The Gardener

Once upon a time there was a gardener who was constantly perturbed that grass always grew abundantly everywhere except on his lawn, which seemed to be a haven for moss. Not only did this fact disturb him but each Spring he would commence an unequal battle in his tiny garden, usually full of optimism that this year will be different, that something would grow that thrives on more than just neglect or that could be harvested at a time other than the 2 weeks when the gardener was holiday in August. The gardener remained optimistic even though it appeared he had learnt little from previous years where he had adopted a similar approach with little success!

“It is a new beginning again as Spring is here bringing with it the promise of a new start: a new beginning,” said the gardener who surveyed his garden with a spade in hand.

You see this gardener had a very strange idea of how to keep his garden. He would make a good start each Spring, clear his small patch, dig it, manure it, and plant numerous seeds and plants but then, rather than continually tending his patch, he became somewhat distracted by other interests that kept him from his garden. There was the FA Cup Final, the joy of looking after his grandchildren, the unseasonable weather, the need to shop and buy stuff, friends who came to call as well as his other jobs and the fact that he was too tired to face the prospect of getting out in the garden.

Soon the seeds and plants began to grow but so did all the weeds. There was no time for pruning the fruit bushes or digging up the weeds, the grass on the lawn soon passed 6 inches and started to seed. There was an abundance of foliage but little evidence of fruit as the summer progressed. Numerous weeds choked the plants he wanted to cultivate. The slugs and caterpillars moved in stripping many of the plants of their health and vitality. A mole took centre stage in the lawn leaving ample evidence of subterranean activity.

Meanwhile the gardener continued to pursue his other interests paying little regard to the garden even though he walked down the garden path many times each day. It was as if the garden had disappeared from his consciousness.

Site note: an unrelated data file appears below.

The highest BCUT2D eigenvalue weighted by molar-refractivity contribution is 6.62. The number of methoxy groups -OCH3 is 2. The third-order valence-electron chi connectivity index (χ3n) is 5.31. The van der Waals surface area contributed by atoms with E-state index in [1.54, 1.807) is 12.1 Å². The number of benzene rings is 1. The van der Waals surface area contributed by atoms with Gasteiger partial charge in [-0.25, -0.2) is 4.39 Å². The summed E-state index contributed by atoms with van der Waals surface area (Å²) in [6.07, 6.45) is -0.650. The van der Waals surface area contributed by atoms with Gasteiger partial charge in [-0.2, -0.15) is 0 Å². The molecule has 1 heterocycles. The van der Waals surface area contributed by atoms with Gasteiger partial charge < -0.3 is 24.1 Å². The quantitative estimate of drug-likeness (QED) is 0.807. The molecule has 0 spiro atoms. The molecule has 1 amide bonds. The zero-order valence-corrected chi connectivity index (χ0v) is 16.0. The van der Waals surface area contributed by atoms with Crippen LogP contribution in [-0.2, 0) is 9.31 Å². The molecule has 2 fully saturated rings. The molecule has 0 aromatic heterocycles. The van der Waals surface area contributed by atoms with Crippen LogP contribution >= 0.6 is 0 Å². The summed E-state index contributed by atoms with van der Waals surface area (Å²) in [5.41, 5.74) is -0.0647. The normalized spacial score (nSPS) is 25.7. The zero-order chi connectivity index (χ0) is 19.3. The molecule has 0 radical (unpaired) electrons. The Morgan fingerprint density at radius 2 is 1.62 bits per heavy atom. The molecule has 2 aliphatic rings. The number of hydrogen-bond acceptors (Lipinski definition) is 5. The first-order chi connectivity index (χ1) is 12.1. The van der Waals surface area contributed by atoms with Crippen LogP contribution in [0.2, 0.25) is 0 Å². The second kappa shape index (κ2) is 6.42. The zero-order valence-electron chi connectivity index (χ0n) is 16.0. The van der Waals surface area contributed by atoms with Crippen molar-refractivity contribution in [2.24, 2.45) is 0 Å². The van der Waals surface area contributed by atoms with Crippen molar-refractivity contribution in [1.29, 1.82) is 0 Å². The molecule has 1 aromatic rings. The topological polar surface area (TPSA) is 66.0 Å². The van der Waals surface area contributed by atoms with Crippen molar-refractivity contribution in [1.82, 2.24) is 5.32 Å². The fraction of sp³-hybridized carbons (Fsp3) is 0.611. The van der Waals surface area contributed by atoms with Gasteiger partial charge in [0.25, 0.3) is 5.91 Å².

Then early one morning in the autumn having enjoyed a leisurely summer doing not a lot in the garden, the gardener stepped out of his house and paused to look at the garden. It was a mass of brambles and ivy. He could make out some of the plants he’d planted in the Spring, but many of them had simply not made it. They had been choked by the weeds or eaten by the insects.

“How did this happen?” he asked himself.

Then he had a moment of self-revelation, came to his senses, and realised that being a gardener was not just a bolt on to life – it was about life itself, that the garden needed constant tending and care. If the garden was not the top priority then weeds would grow, insects would eat everything. He lamented the lack of pruning. He could see with his own eyes that his garden looked very green but there was little or no fruit. It might look healthy if you glanced at it quickly – plenty of green stuff – but closer observation quickly revealed the true state of the garden.

“I have been a fool again,” thought the gardener. “I have neglected my garden for another season and I will reap what I have sown because of my neglect. There is hardly any fruit or plants that I want in my garden. It has been overtaken by weeds.”

Jesus’ words came into his mind “Seek first my kingly rule, my integrity, and all these things will be yours as well”. “This garden is my life,” he thought. In that moment he was thankful that despite the mess that confronted him he knew he was offered a new beginning. He could only transform his garden if he transformed his life – root and branch – he determined that he would not pass up this new beginning; there was time still to produce fruit, even though it was late in the season.

This entry was posted in Life, Ministry, Sermons, Theological Discussion.